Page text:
excise tax a tax paid on the value of goods at the time of purchase.

exclusive dealing a condition of a contract by which a manufacturer does not allow a retailer to sell goods made by a competing manufacturer.

exclusive territories the regions over which a manufacturer limits the distribution or selling of its products to one retailer or wholesaler.

expansion the period between the trough of a recession and the next peak, consisting of a general rise in output and employment.

expected return the return on an uncertain investment calculated by weighting the gains or losses by the probability that they will occur.

expenditure line the relation between the sum of the four components of spending (C + I + G + X) and aggregate income.

experimental economics a branch of economics that uses laboratory experiments to analyze economic behavior.

explicit collusion open cooperation of firms to make mutually beneficial pricing or production decisions.

exports the total value of the goods and services that people in one country sell to people in other countries.

external diseconomies of scale a situation in which growth in an industry causes average total cost for the individual firm to rise because of some factor external to the firm; it corresponds to an upward-sloping long-run industry supply curve.

external diseconomies of scale a situation in which growth in an industry causes average total cost for the individual firm to rise because of some factor external to the firm; it corresponds to an upward-sloping long-run industry supply curve.

externality the situation in which the costs of producing or the benefits of consuming a good spill over onto those who are not producing or consuming the good.






face value the principal that will be paid back when a bond matures.

factor-price equalization the equalization of the price of labor and the price of capital across countries when they are engaging in free trade.

family support programs transfer programs through which the federal government makes grants to states to give cash to certain low-income families.

federal budget a summary of the federal government's proposals for spending, taxes, and the deficit.

federal debt the total amount of outstanding loans owed by the federal government.

federal funds rate the interest rate on overnight loans between banks that the Federal Reserve influences by changing the supply of funds (bank reserves) in the market.

Federal Open Market Committee (FOMC) the committee, consisting of the seven members of the Board of Governors and the twelve presidents of the Fed district banks, that meets about eight times per year and makes decisions about the supply of money; only five of the presidents vote at any one time.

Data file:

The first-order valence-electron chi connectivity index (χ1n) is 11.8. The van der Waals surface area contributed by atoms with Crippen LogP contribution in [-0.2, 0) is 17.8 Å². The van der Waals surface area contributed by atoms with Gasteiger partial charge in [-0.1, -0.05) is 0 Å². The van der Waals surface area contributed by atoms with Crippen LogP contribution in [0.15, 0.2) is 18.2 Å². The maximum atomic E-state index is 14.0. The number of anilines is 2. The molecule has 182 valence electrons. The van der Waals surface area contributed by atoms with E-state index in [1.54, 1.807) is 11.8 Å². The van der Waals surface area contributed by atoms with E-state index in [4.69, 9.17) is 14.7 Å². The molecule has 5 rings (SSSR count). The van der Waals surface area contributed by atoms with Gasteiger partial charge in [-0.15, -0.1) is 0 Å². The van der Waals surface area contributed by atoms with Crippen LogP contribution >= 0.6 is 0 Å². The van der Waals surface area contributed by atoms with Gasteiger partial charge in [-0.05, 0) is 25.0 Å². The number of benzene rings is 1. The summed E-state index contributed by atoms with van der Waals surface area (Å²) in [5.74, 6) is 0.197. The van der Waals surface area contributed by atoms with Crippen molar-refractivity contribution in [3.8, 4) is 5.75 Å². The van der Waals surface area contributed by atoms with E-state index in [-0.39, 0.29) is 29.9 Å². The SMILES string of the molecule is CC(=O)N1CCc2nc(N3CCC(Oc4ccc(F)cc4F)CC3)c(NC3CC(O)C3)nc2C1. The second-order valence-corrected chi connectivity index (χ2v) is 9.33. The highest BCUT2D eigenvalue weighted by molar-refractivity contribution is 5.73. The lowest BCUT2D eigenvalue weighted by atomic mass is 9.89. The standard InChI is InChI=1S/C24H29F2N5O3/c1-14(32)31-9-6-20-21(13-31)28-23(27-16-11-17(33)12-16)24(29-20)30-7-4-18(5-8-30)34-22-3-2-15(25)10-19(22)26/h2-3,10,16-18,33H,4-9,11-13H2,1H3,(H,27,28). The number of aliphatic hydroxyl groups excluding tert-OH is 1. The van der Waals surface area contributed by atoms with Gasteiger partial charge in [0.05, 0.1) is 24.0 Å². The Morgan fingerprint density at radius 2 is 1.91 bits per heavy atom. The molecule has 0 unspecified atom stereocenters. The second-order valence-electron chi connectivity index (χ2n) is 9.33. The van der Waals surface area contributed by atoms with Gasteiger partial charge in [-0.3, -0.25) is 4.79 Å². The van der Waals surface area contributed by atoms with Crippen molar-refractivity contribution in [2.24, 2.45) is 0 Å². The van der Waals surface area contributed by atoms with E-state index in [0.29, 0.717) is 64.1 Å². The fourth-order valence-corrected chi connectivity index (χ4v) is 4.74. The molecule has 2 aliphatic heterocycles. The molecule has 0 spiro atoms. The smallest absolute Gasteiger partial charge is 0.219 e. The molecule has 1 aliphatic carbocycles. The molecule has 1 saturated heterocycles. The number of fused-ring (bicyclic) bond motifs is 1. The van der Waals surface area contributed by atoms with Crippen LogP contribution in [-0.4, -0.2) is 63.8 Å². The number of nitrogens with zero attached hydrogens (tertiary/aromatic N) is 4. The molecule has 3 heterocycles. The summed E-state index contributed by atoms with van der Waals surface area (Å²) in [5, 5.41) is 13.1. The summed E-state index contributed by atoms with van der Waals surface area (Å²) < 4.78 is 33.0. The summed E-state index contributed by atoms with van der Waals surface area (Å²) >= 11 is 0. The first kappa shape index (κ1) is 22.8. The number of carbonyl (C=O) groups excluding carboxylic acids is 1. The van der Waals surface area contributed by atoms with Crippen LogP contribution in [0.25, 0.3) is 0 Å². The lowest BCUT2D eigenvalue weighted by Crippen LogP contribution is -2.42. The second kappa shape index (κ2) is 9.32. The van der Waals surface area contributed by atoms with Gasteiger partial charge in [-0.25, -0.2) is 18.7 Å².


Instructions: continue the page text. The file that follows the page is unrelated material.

Federal Reserve System (the Fed) the central bank of the United States, which oversees the creation of money in the United States.

Federal Trade Commission (FTC) the government agency established to help enforce antitrust legislation in the United States; it shares this responsibility with the Antitrust Division of the Justice Department.

final good a new good that undergoes no further processing before it is sold to consumers.

firm an organization that produces goods or services.

first theorem of welfare economics the conclusion that a competitive market results in an efficient outcome; sometimes called the “invisible hand theorem”; the definition of efficiency used in the theorem is Pareto efficiency.

five-year plan a document that stated production goals for the entire Soviet economy for the succeeding five years.

fixed costs costs of production that do not depend on the quantity of production.

fixed costs costs of production that do not depend on the quantity of production.

fixed exchange rate policy a policy in which a country maintains a fixed value of its currency in terms of other currencies.

flat tax a tax system in which there is a constant marginal tax rate for all levels of taxable income.

flexible exchange rate policy a policy in which exchange rates are determined in foreign exchange markets and governments do not agree to fix them.

food stamp program a government program that provides people with low incomes with coupons (food stamps) that they can use to buy food.